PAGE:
Libyans have basically two ways to cross the southeastern Tunisian desert these days; either crammed into rusty and overloaded cars, or wounded in ambulances racing toward Tataouine, the remote capital city of the eponymous province.
But several of them will remain in the Dehiba refugee camp, the first stop in Tunisia, just a stone's throw from the volatile border between the two countries - disputed daily between troops loyal to Tripoli and rebels since the conflict between the two sides began in February.
Raised and managed by the United Arab Emirates, the camp in Dehiba hosts Libyan refugees who have arrived from the Nafusa mountain range in the last four months.
"Last month we got a peak of 1,820 individuals with us, but today we have 811. There are people who leave the field but we do not know whether they go back home or travel to other cities in Tunisia. We never ask," Khalfan Sayeed al Qurerini, the camp's head manager, told Deutsche Welle
News from the Western Front in Nafusa is always confusing and the Emirati official avoided jumping to conclusions about a hypothetical improvement of the situation in the mountains. Small wonder here, as a town allegedly "liberated" yesterday could well be back under Tripoli's control, and so on. And yet another problem adds to the dire situation in the frontline, but this one inside this "limbo" of tents and dust.
"Most of the families here are Berbers from Nalut but we also have three others of Arab origin, from Zintan. Yesterday there was a fight between two of them. The situation turned so violent that we had to ask the police to enter the camp and intervene because we couldn´t cope with the situation ourselves," Khalil Harraz, a local Tunisian working in the camp since last March, told Deutsche Welle.
Harraz pointed to the ancient enmity between Arabs and Berbers of Libya. The latter hardly amount to 4 percent of the war-torn country's population. Berbers barely differ physically from their Arab neighbors, but they have their own language which the call "Amazigh" and follow a branch of Islam which diverges from the hegemonic Sunni orthodoxy in Libya. Accordingly, their mosques in the mountains might be the only ones in the whole Muslim world that are not oriented toward Mecca.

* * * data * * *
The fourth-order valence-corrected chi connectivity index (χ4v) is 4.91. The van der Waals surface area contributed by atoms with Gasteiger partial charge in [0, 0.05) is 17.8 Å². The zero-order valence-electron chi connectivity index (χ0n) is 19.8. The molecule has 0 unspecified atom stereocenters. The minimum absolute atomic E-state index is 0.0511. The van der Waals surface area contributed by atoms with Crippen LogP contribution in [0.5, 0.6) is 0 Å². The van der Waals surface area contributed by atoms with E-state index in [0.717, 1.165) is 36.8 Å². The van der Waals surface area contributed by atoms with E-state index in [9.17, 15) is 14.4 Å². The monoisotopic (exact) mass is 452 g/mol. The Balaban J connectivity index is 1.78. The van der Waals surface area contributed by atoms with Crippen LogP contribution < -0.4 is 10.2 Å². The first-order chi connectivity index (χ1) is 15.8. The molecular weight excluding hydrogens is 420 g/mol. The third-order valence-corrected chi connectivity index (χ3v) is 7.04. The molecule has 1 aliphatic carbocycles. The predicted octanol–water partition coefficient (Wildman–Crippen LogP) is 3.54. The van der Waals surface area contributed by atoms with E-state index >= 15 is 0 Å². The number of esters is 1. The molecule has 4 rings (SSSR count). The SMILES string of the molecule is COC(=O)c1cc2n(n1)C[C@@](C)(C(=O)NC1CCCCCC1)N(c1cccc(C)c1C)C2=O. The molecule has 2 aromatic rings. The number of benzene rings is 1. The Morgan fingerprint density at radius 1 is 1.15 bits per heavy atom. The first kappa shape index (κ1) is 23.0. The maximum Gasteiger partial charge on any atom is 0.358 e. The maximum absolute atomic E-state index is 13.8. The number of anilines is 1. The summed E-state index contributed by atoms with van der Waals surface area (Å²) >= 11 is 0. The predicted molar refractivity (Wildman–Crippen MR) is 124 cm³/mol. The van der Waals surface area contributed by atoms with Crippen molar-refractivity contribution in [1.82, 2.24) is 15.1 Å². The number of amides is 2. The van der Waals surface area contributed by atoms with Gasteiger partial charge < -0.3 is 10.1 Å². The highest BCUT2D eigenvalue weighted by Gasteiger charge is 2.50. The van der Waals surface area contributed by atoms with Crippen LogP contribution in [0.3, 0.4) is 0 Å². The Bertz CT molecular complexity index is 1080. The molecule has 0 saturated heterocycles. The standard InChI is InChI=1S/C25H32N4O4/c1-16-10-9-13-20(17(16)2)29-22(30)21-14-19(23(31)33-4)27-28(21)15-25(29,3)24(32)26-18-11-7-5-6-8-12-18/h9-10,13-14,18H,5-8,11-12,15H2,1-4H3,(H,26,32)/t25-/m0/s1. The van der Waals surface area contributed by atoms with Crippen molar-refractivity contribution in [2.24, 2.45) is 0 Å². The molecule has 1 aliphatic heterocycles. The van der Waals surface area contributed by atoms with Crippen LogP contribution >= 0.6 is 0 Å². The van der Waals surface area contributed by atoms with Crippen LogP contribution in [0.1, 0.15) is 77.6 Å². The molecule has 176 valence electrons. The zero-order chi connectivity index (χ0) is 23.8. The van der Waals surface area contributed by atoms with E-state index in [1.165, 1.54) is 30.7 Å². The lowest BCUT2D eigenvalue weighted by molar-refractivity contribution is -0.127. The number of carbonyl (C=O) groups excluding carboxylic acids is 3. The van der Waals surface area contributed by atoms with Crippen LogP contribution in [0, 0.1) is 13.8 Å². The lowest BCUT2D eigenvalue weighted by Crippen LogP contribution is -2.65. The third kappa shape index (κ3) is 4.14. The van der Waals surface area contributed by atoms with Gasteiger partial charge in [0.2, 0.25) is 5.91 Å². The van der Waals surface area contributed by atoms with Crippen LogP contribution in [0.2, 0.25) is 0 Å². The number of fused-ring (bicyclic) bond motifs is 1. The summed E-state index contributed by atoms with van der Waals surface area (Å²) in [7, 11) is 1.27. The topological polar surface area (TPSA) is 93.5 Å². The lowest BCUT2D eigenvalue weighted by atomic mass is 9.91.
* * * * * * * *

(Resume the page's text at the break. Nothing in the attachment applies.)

"All our mountain villages are built from a defensive angle, in Nafusa's most rugged and inaccessible spots. Nalut, Jadu, Qalaa, Kabaw Yefren are Berber villages, while Arabs live in Zintan, Rayaina and Rushba," Waheed, a native of Nalut, told Deutsche Welle.
"We have lived apart for centuries because that was the only way to survive, and not to vanish among the ever-growing Arab population. In Tunisia there is hardly anyone who speaks the Amazigh and in Libya it has only been preserved in the mountains of Nafusa," added this Berber from the TV tent. Unsurprisingly, nobody here wants to miss the latest information coming from the front through the Al Jazeera news network.
The map of "mono-ethnic" mountain villages drawn by Waheed is graphically displayed on the desert ground at the Remada refugee camp, just 40 kilometers (25 miles) from the border.
"Arabs and Berbers occupy different areas of the field but we have to monitor the common areas very thoroughly in order to avoid them insulting or attacking each other," Hatim Said, a Sudanese who heads this UN run refugee camp, told Deutsche Welle.
"Since we set up the field last April we have noticed that many Nalutians look down on Arabs from Zintan. We have several Berbers with university studies - teachers, doctors, nurses, etc - but we still haven't come across any Arab with similar training," said Patricia Eckhoff, who's in charge of the camp's security.
The UN official added that "despite the sewing, English and Islam workshops, the swings for the children seem to be the most successful common area at Remada's camp."
The refugee camp in Tataouine was set up inside the capital's old stadium with the help of the government of Qatar. At first glance, its straight distribution matches the usual patterns. However, the humanitarian staff in Tataouine may have crossed a "red line" by allowing the coexistence of both communities as Arabs and Berbers wait for the war to end inside adjoining tents.
However Muftah, an English teacher until last February in Zintan, says there's more to it than just a joint camp.
"Here our tents are together but that is not such a big thing for us. The most important thing is that after centuries turning our backs to each other, we are finally doing something together. We're all struggling against the tyrant," he said.
Author: Karlos Zurutuza, Tataouine, Tunisia
Editor: Rob Mudge